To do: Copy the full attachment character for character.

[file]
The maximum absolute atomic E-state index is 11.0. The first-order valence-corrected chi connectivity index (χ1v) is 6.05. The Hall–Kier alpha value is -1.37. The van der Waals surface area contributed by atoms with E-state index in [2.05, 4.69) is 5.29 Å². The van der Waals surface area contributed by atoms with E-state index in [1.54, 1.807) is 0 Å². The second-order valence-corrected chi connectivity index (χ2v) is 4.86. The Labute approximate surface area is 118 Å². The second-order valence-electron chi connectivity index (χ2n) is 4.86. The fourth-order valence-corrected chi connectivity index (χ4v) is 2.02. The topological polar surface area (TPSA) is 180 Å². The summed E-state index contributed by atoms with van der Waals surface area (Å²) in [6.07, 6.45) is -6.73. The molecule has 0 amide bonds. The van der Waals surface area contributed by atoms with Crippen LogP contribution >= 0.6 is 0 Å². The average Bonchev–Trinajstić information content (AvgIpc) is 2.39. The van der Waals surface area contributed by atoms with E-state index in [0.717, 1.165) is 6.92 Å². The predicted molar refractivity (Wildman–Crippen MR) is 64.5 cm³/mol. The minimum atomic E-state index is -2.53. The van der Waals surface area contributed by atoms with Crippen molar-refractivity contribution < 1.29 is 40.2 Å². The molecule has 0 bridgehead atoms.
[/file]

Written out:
The maximum absolute atomic E-state index is 11.0. The first-order valence-corrected chi connectivity index (χ1v) is 6.05. The Hall–Kier alpha value is -1.37. The van der Waals surface area contributed by atoms with E-state index in [2.05, 4.69) is 5.29 Å². The van der Waals surface area contributed by atoms with E-state index in [1.54, 1.807) is 0 Å². The second-order valence-corrected chi connectivity index (χ2v) is 4.86. The Labute approximate surface area is 118 Å². The second-order valence-electron chi connectivity index (χ2n) is 4.86. The fourth-order valence-corrected chi connectivity index (χ4v) is 2.02. The topological polar surface area (TPSA) is 180 Å². The summed E-state index contributed by atoms with van der Waals surface area (Å²) in [6.07, 6.45) is -6.73. The molecule has 0 amide bonds. The van der Waals surface area contributed by atoms with Crippen LogP contribution >= 0.6 is 0 Å². The average Bonchev–Trinajstić information content (AvgIpc) is 2.39. The van der Waals surface area contributed by atoms with E-state index in [0.717, 1.165) is 6.92 Å². The predicted molar refractivity (Wildman–Crippen MR) is 64.5 cm³/mol. The minimum atomic E-state index is -2.53. The van der Waals surface area contributed by atoms with Crippen molar-refractivity contribution < 1.29 is 40.2 Å². The molecule has 0 bridgehead atoms.